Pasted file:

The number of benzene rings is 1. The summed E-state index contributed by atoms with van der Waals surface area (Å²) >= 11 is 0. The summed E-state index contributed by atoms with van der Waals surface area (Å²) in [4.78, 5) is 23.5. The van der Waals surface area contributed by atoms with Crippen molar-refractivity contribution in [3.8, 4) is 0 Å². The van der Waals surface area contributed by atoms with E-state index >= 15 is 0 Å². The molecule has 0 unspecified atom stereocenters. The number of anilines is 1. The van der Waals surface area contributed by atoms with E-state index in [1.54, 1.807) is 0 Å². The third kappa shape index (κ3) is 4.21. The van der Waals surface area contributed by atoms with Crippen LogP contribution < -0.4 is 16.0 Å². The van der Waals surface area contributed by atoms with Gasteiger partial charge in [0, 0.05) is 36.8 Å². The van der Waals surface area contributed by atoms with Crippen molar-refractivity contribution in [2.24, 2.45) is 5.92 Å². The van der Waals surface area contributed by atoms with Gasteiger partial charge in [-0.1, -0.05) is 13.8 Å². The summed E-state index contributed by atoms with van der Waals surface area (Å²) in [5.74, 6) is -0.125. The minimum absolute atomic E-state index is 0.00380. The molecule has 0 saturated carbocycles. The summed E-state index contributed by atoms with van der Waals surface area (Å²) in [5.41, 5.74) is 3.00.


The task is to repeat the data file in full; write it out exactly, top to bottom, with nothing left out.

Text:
The number of benzene rings is 1. The summed E-state index contributed by atoms with van der Waals surface area (Å²) >= 11 is 0. The summed E-state index contributed by atoms with van der Waals surface area (Å²) in [4.78, 5) is 23.5. The van der Waals surface area contributed by atoms with Crippen molar-refractivity contribution in [3.8, 4) is 0 Å². The van der Waals surface area contributed by atoms with E-state index >= 15 is 0 Å². The molecule has 0 unspecified atom stereocenters. The number of anilines is 1. The van der Waals surface area contributed by atoms with E-state index in [1.54, 1.807) is 0 Å². The third kappa shape index (κ3) is 4.21. The van der Waals surface area contributed by atoms with Crippen LogP contribution < -0.4 is 16.0 Å². The van der Waals surface area contributed by atoms with Gasteiger partial charge in [0, 0.05) is 36.8 Å². The van der Waals surface area contributed by atoms with Crippen molar-refractivity contribution in [2.24, 2.45) is 5.92 Å². The van der Waals surface area contributed by atoms with Gasteiger partial charge in [-0.1, -0.05) is 13.8 Å². The summed E-state index contributed by atoms with van der Waals surface area (Å²) in [5.74, 6) is -0.125. The minimum absolute atomic E-state index is 0.00380. The molecule has 0 saturated carbocycles. The summed E-state index contributed by atoms with van der Waals surface area (Å²) in [5.41, 5.74) is 3.00.